Washington Democrats cast their budget bet on a capital gains tax

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Washington Democrats are dreaming big in their dueling budget proposals which hinge on passing a contentious capital gains tax this session.

Released on Thursday, Senate Democrats’ two-year budget would total $58.9 billion, driving up operating expenses by 15% when including federal funds. That number exceeds even Gov. Jay Inslee’s proposed $57.6 billion budget by more than a billion dollars and devote more money to a list of liberal dream projects.

“Everywhere you look in this budget, we have seized the opportunity to build a stronger, more equitable state,” said state Sen. Christine Rolfes, the Democratic chair of the Senate Ways and Means Committee. “This is an ambitious set of priorities that will guide a sustainable recovery.”

Those set of priorities include $1 billion for reopening schools and addressing student learning loss, $850 million in federal funds for affordable housing and homelessness, $450 million in state and federal funds for early learning and child care, and $125 million to fund state efforts to map and thin state forestland.

A series of new state projects are also set to see state and federal funds. The Immigrant Relief Fund, created last year for migrant workers hit hard by the pandemic, would see $268 million. Another $26 million would pay for the Office in Internal Investigations to review cases of deadly force by law enforcement.

Some of the biggest bipartisan provisions in Senate Democrats’ proposed budget is a $6.2 billion capital projects package, the largest in state history. It includes $490 million to get broadband internet to rural and underserved regions. About $390 million of that money would be paid for with federal dollars from the $7 billion in federal stimulus passed by Congress this month.

“Everything from e-commerce and education to telemedicine and precision farming has come to rely on equitable access to broadband,” said state Sen. Jim Honeyford, R-Sunnyside, the Capital Budget Committee’s top Republican member. “This budget takes extraordinary steps to make funds available to address this problem head-on.”

A few missing items from the Senate Democrats’ budget include taxes on soda and other sugary drinks which died early in the session, and one backed by Inslee in December aimed at health care premiums.

Coming from the more conservative of the state legislature’s two chambers, the Senate Democrats’ budget proposal is a big change of face for the body, which passed the capital gains tax introduced by state Sen. June Robinson, D-Everett, by a single vote this month. It would tax capital gains on stocks, bonds, and other assets excluding retirement accounts in excess of $250,000 at a rate of 7%.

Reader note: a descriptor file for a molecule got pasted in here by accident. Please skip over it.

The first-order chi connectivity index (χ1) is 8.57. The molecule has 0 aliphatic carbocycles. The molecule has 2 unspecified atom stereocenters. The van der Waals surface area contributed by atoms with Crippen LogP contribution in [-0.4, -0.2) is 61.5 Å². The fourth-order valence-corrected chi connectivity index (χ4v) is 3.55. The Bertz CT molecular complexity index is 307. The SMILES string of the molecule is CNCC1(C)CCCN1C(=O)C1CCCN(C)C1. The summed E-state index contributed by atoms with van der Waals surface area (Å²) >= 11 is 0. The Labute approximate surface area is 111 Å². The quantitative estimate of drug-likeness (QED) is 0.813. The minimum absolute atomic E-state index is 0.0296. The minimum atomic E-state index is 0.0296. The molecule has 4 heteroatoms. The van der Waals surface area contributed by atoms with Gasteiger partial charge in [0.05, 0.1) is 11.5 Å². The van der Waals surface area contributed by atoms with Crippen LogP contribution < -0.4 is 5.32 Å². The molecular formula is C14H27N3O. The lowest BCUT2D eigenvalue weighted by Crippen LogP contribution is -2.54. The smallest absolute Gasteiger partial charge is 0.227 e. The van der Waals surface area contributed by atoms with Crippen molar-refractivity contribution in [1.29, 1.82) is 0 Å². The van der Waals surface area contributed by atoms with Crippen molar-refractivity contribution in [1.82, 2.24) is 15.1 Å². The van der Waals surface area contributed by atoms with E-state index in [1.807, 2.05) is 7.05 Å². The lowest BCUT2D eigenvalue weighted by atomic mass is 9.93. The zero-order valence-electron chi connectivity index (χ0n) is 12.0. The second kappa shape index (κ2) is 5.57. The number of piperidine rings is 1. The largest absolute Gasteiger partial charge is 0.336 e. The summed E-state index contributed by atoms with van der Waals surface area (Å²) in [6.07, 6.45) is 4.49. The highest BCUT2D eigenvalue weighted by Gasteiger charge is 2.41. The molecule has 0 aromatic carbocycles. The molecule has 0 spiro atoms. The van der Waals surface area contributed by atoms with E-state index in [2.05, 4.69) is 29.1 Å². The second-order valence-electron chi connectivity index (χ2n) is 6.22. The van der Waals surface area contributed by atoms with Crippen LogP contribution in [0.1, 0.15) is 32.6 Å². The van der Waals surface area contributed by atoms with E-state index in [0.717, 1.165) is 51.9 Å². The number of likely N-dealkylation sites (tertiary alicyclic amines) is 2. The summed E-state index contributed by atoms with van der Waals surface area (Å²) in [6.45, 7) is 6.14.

The two-year proposed budget from House Democrats, released on Friday, totals $58 billion. The proposal, which mirrors Senate Democrats’ wishlist, would fund five extra school days next year and set aside more than $1 billion to cover the $1.3 billion in back rent the state Department of Commerce estimates is owed statewide. Washington’s current eviction moratorium was extended last week by Inslee through June 30.

Both Democratic budgets ride on the $350 million in annual revenue Robinson’s capital gains tax is expected to generate starting in 2022. The two plans would have the state draw on its rainy day funds until the tax’s enactment.

The tax, which is expected to find its way to Inslee’s desk the session, flies in the face of criticisms on the right regarding its constitutionality and impact on the state economy. Its support on the left stems from growing calls for progressive tax reform easing the sales tax burden on low-income households and offsetting costs onto Washington’s wealthiest.

“To imply that anyone other than a small handful of me and my super-wealthy friends would pay this is a disingenuous scare tactic,” Seattle venture capitalist Nick Hanauer said.

State Sen. Lynda Wilson, R-Vancouver, the top Republican on the Ways and Means Committee, shared the opinion that the capital gains tax is as pointless as it is and unlikely to survive the courts.

“The bad news is how this budget is tied to a tax proposal that is unnecessary, considering the amount of revenue already available as well as unconstitutional,” Wilson said. “Yet the Democrats have chosen to hitch their budget to a revenue source that is even less reliable, a capital gains income tax which has a 50-50 chance of being found constitutional, and that’s only if SB 5096 reaches the state Supreme Court.”

The latest state forecast has virtually plugged the budget hole Washington was staring down just a few months ago. As the state sits on $1.8 billion in cash reserves, Republicans argue that keeping the state’s balance sheets in the black is no longer a valid defense in capital gains tax proponents’ playbook.

The two budget proposals released by House and Senate Republicans this week would spend some $55 billion over the next two years and gut the state business and occupation tax for manufacturers. A new tax on legal services would recoup the estimated $600 million in revenue shortfall, according to their plans, and coincide with a 10% cut across the board to state agency headquarters.

Inslee has railed against the prospect of an austerity budget alongside his fellow Democrats since late last year. With a 57-41 majority in the House and a 28-21 majority in the Senate, the governor’s party likely stands to get its way this session in lieu of a political shift.

The Washington Legislature, now on its last legs, is set to adjourn on April 25.

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